IN steady-state models of primary production in the open ocean, the upward fluxes of nutrients are balanced by the export of particulate production to the ocean depths. Export production represents the biological effect of carbon production on the net exchange of carbon dioxide between the atmosphere and the ocean. Geochemical estimates of exported production, based on calculations of rates of oxygen usage1 or heat fluxes2 are two to three times as high as those determined from biological measurements3-5. One possible explanation for the differing estimates is that export production, calculated from independent geochemical signals, is too high. Another is that biological measurements severely undersample episodic nutrient injections into the photic zone1,4. Eddy pumping represents one of the possible mechanisms of nutrient injection1. Here we examine the enhancement of production by a cyclonic eddy in the subtropical Pacific with instrumentation that allows us to overcome the sampling problem. Our results reveal that eddy pumping markedly stimulates primary production, and that phytoplankton in the upper oligotrophic ocean outside the eddy are not growing near their maximum relative specific growth rates. But if the relative enhancement of production is typical, our results suggest that eddy pumping would enhance total primary production by only ̃20%.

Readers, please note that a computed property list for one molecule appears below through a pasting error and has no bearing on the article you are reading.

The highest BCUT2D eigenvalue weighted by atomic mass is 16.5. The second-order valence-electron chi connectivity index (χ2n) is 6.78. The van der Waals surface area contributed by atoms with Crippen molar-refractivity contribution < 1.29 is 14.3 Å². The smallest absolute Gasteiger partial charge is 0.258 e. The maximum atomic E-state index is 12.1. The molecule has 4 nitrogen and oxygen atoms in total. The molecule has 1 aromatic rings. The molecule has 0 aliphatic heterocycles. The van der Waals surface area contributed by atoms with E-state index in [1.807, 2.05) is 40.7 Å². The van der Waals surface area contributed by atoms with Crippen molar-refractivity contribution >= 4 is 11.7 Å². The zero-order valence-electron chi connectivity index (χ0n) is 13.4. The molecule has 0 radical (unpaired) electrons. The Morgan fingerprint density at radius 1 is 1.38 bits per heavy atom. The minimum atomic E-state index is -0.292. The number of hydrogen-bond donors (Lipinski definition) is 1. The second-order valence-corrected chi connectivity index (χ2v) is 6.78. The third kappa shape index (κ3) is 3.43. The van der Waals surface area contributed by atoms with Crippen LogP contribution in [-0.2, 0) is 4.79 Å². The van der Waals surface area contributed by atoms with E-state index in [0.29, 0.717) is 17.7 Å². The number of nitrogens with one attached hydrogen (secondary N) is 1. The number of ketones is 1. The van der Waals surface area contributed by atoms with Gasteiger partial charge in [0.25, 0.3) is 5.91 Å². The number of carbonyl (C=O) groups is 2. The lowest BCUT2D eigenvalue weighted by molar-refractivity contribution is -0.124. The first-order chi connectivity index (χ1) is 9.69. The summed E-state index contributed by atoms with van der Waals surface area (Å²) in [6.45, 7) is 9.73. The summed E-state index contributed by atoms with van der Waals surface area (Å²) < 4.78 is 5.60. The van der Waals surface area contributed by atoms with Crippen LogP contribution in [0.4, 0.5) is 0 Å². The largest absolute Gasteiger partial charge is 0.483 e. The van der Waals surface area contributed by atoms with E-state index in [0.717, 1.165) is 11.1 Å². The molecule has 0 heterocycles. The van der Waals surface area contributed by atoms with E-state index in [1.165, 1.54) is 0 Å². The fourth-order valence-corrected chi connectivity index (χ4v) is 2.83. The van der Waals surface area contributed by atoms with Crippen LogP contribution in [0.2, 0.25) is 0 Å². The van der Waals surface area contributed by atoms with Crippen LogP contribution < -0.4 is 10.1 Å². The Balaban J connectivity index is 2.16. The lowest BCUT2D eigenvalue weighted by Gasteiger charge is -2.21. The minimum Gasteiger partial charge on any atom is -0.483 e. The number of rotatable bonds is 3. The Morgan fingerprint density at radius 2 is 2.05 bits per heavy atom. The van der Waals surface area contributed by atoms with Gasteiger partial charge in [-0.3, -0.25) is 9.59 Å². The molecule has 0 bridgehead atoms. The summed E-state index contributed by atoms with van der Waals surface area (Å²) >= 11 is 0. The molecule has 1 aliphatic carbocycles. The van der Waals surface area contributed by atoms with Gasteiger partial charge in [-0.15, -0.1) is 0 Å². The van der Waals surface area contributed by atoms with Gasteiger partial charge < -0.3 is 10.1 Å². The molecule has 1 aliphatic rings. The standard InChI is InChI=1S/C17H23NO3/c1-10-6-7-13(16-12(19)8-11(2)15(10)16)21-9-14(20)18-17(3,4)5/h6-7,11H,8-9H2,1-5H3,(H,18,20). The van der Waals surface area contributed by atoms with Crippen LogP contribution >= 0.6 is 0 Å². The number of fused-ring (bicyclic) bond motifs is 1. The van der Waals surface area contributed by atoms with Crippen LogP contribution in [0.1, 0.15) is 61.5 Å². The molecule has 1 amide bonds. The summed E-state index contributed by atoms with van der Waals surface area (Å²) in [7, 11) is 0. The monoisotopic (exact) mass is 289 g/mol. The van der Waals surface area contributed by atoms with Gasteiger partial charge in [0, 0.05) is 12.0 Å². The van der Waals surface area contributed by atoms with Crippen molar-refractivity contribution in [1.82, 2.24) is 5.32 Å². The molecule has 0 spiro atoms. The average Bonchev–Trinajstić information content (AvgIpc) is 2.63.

|Original language||English (US)|
|Number of pages||4|
|State||Published - 1991|
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